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Source: Amazon Go

Amazon’s Second Act

Philip Dhingra
Dec 12, 2017 · 6 min read

Analysts are still scratching their head over Amazon’s $13.7 billion purchase of Whole Foods, and yet if we read Jeff Bezos own words and apply a little bit of banality to futurism, the plan is obvious.

Amazon has saturated the business of bringing products to people. The next step will be in bringing people to products

There is a whole world of consumption where people voluntarily get into cars, brave traffic, navigate complex stores, and deal with apathetic workers, just to get something they want, right now. In Colombia, there is a courier app that delivers bodega-like food items in minutes. Prime Now and Instacart offer same-day delivery, but that’s not fast enough when you’re hungry right now. Maybe Amazon will bottle up what’s happening in Colombia, or maybe they won’t. But if you’re hedging your bets, and assume you can’t win the delivery game, what’s the next best thing? Bring people to products.

The endgame for Amazon is to have Whole Foods-selection with Trader Joe’s-prices in a shopping experience as seamless as Prime and delivered to you at rickshaw speeds

Whole Foods’s growth was plateauing when Amazon acquired them. And yet, a walk into a Whole Foods isn’t a vision of a plateauing marketplace, but instead one of consumer vanguard. These are the shoppers Bezos wants. Whole Foods shoppers are some of the most profitable. And yet, Whole Foods is still bogged down by 20th-century logistics and shopping experiences. Why aren’t self-driving trucks delivering groceries to Whole Foods? Why aren’t the products on the shelves relocating themselves in real-time with AI-informed analytics? Why does anybody spend any time in a checkout line? While technology was supposed to disrupt shopping with e-commerce, offline shopping remains the same as it was 100 years ago. The goal for Amazon is to turn more of the world into Whole Foods shoppers.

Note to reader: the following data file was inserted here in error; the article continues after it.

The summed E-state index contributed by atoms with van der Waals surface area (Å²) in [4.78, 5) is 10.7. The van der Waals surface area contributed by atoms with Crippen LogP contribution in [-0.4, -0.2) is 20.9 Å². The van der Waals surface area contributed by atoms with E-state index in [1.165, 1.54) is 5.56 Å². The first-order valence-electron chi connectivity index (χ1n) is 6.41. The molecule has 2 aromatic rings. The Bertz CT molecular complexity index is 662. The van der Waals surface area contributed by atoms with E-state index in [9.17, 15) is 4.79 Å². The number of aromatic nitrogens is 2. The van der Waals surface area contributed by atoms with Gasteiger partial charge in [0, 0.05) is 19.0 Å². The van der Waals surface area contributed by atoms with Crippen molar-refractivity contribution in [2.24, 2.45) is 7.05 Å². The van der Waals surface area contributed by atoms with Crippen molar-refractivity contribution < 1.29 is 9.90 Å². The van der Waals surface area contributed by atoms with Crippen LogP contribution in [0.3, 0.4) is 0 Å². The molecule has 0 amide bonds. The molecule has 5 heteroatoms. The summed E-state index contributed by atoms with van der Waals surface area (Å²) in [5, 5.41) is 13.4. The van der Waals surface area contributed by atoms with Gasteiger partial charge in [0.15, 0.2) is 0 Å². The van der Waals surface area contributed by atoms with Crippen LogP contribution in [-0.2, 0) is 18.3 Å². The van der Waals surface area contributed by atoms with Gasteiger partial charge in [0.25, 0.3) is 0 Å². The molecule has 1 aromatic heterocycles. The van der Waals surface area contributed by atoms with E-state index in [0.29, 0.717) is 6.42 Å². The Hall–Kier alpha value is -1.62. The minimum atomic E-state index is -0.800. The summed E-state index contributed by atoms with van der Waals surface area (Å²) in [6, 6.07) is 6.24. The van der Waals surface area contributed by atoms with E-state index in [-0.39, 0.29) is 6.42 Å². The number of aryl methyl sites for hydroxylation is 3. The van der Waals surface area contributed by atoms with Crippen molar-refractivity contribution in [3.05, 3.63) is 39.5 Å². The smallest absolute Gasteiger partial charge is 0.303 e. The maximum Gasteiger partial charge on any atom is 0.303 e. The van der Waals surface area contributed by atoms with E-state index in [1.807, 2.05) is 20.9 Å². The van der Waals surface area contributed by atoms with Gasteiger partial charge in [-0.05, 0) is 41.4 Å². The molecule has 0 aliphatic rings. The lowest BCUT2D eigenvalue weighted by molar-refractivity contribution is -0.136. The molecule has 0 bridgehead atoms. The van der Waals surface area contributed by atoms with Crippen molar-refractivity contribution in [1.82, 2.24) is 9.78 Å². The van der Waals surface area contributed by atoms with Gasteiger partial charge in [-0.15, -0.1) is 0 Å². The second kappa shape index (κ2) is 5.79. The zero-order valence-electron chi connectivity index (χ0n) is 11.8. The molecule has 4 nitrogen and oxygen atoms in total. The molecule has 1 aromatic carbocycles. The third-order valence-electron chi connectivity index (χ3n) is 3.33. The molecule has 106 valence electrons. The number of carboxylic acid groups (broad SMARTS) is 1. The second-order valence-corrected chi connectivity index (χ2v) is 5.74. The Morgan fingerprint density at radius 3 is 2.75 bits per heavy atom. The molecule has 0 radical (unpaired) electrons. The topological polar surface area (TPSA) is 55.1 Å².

Where is the Whole Foods of Pharmacies? Where is the Whole Foods of Consumer Electronics? Best Buy isn’t it. CVS isn’t it.

Other Predictions

Amazon may lose the arms race against fake reviews

Could people “cut the cord” between Prime streaming and Prime delivery?

Not all grocers are idiots

Whole Foods was a competitor to Prime before Amazon scooped them up

Creating a Grocery API or Amazon Grocery Services is a second-tier concern

People don’t understand what Amazon is. It’s not a vertically-integrated company, nor is it a horizontally-integrated one. It’s not one thing. It’s more of a chaotic conglomerate. Some of the departments have synergies, some don’t. To Bezos, corporate structure is only important inasmuch as it drives growth, growth, growth. If it were 1900, he would try to grow the company through railroads and mail-order catalogs. He’s agnostic. It just so happens that tech is the ultimate tool for growth, and so in that regard, Amazon is a tech company. Bezos didn’t have to create a tech company. But if you want to scale the way Amazon does, you have to become one. This is why Amazon will continue to tap the same opportunities for growth it always had. It’s not that Amazon is lazy and can’t think of old ideas, it’s that those areas (instant gratification, frictionless processes, and addictive user experiences) are uniquely exploitable with tech in 2018 as they were in 1998.

Philip Dhingra

Written by

Co-founder of Titan Seal, a Blockchain startup. Author of Dear Hannah, a cautionary tale about self-improvement.